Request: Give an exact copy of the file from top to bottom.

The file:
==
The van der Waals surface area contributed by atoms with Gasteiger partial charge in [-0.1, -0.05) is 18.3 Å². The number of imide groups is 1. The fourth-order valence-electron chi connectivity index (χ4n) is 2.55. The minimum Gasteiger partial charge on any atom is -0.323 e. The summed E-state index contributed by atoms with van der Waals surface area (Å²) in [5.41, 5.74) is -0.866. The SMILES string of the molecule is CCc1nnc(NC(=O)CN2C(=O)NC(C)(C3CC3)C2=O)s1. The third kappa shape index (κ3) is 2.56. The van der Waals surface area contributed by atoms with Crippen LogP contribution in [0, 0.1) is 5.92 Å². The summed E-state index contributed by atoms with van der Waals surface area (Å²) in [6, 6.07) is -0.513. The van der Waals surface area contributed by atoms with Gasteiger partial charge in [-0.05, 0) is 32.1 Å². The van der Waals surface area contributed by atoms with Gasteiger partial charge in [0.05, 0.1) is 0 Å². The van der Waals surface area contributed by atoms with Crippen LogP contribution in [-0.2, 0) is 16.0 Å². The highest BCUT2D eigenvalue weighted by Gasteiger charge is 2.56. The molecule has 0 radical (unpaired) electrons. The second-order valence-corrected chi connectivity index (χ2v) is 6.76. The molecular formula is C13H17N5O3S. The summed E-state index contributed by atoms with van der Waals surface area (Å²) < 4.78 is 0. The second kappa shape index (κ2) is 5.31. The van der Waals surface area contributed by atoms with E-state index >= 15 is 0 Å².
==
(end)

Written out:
The van der Waals surface area contributed by atoms with Gasteiger partial charge in [-0.1, -0.05) is 18.3 Å². The number of imide groups is 1. The fourth-order valence-electron chi connectivity index (χ4n) is 2.55. The minimum Gasteiger partial charge on any atom is -0.323 e. The summed E-state index contributed by atoms with van der Waals surface area (Å²) in [5.41, 5.74) is -0.866. The SMILES string of the molecule is CCc1nnc(NC(=O)CN2C(=O)NC(C)(C3CC3)C2=O)s1. The third kappa shape index (κ3) is 2.56. The van der Waals surface area contributed by atoms with Crippen LogP contribution in [0, 0.1) is 5.92 Å². The summed E-state index contributed by atoms with van der Waals surface area (Å²) in [6, 6.07) is -0.513. The van der Waals surface area contributed by atoms with Gasteiger partial charge in [-0.05, 0) is 32.1 Å². The van der Waals surface area contributed by atoms with Gasteiger partial charge in [0.05, 0.1) is 0 Å². The van der Waals surface area contributed by atoms with Crippen LogP contribution in [-0.2, 0) is 16.0 Å². The highest BCUT2D eigenvalue weighted by Gasteiger charge is 2.56. The molecule has 0 radical (unpaired) electrons. The second-order valence-corrected chi connectivity index (χ2v) is 6.76. The molecular formula is C13H17N5O3S. The summed E-state index contributed by atoms with van der Waals surface area (Å²) < 4.78 is 0. The second kappa shape index (κ2) is 5.31. The van der Waals surface area contributed by atoms with E-state index >= 15 is 0 Å².